Last month, Facebook launched a major overhaul in the privacy settings. The changes, more than a dozen in all, were in two key areas: privacy changes to user profiles and changes to how users share content. Now with the changes to the timeline, actions, and open graph announced on Thursday, I’ve been hearing a lot of concerns, fears, and reports from nonprofit folks that their audiences are upset.
The news ticker on the upper right that is streaming all your friends updates in real time. While I found it annoying and looked for a way to turn it off, I’m hearing from that their networks are confusing – thinking that those updates are public – and asking their friends to “unsubscribe” them. Scoble observed this pattern and offered some advice on how to reduce the clutter.
Jesse Stay posted this in his Facebook update:
Dear friends, if you don’t want your comments appearing in my ticker, please unfriend me. Don’t friend people who you don’t want to see your comments in the ticker on the right! This ensures the best experience for everyone.
For everyone else, enable the subscribe button so they can still get your updates, but not affect the ticker. BTW, if you unfriend me, and you have subscriptions turned on, I will still remain subscribed to your updates, but I won’t see your comments in my ticker! (Although, as it has always been, I will still see them in my news feed, btw)
All this copying of status updates asking people to unsubscribe from comments is silly.
There is a larger issue here -the tension between privacy and publicness as Jeff Jarvis calls it. In fact, that is the topic of his new book, “Private Parts: How Sharing in the Digital Age Can Improve Work and Life.” We hear more about the fears related to privacy, rather than the benefits. He isn’t saying that privacy isn’t important, but points out that when a new technology comes along – we only hear about the fears. He says that publicness is important because it builds relationships – and that helps with movements. (A lot of what we talked about in the Networked Nonprofit)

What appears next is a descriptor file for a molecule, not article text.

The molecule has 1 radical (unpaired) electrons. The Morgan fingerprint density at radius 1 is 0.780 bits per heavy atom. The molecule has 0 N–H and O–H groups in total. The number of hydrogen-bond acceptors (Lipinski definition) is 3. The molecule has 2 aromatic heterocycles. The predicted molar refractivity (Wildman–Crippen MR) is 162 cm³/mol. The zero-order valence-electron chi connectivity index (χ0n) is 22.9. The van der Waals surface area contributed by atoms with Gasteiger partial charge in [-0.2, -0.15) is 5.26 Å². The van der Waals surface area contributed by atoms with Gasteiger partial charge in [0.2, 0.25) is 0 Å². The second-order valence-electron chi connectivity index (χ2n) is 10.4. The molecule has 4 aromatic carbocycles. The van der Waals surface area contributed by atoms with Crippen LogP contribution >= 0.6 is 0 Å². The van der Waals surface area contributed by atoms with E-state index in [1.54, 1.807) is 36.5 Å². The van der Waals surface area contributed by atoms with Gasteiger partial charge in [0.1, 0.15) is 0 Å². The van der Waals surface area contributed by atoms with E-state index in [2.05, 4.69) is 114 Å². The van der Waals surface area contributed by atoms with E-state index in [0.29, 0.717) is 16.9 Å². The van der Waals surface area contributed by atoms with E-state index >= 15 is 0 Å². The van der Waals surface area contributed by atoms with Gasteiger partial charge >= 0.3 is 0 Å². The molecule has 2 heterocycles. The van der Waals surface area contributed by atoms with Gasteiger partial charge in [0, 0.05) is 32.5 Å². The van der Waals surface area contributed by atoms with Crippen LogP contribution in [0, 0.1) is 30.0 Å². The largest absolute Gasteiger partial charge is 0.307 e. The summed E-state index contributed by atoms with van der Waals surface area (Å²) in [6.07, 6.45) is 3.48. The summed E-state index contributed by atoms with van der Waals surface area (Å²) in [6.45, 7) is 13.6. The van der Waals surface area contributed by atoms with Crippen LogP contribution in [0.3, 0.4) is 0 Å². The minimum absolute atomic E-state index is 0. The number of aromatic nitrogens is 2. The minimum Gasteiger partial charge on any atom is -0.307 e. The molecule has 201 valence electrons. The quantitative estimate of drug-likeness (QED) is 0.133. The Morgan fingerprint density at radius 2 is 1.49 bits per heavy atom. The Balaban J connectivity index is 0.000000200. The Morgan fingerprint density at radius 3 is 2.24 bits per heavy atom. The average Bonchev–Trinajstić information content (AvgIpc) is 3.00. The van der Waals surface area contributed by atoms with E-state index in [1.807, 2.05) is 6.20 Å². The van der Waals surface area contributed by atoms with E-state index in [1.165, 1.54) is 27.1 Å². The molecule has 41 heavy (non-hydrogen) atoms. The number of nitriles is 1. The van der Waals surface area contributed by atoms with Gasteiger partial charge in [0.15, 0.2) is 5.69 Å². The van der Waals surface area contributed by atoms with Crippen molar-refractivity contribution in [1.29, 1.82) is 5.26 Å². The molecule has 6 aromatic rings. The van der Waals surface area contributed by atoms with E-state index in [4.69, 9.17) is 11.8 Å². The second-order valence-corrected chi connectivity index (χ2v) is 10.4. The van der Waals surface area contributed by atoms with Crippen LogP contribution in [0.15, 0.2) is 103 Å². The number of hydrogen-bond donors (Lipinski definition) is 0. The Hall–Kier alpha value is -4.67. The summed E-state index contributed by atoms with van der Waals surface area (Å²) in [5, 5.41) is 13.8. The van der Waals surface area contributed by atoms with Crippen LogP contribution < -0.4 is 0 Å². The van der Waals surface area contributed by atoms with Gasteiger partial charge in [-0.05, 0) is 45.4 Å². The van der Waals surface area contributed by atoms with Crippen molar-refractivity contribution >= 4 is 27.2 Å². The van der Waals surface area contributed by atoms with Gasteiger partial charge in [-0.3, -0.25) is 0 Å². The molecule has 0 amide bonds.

I have been doing mini-trainings on privacy for those are concerned about privacy, but not technologically savvy. These have been a walk through the privacy settings of different social networks, particularly Facebook so that people understand the degrees of choices – from totally opened to totally closed online (the latter isn’t really totally possible online).
My advice has been general common sense:
1.) Don’t accept friend requests from complete strangers
2.) Understand your privacy settings and make choices about what you want to share – and it isn’t going to black and white, probably shades of grade based on your relationships with people – and the type of content you are sharing. We haven’t had to think about this in the past.
If you are worried about what is being shared on the news ticker, here are some step-by-steps from Mari Smith to get better control of that. Also read this post.
3.) Think about the information you are sharing online and who might be reading it – but not from a place of fear or “something bad will happen.” Also think about opportunities and benefits.
What are your thoughts about the tension between privacy and publicness? What is your personal approach to sharing information on social networks? What are people thinking or saying in your organization?
Update: Some more thoughts about privacy and Facebook from Mari Smith, including a link to a this post: Why Timeline Changes Everything.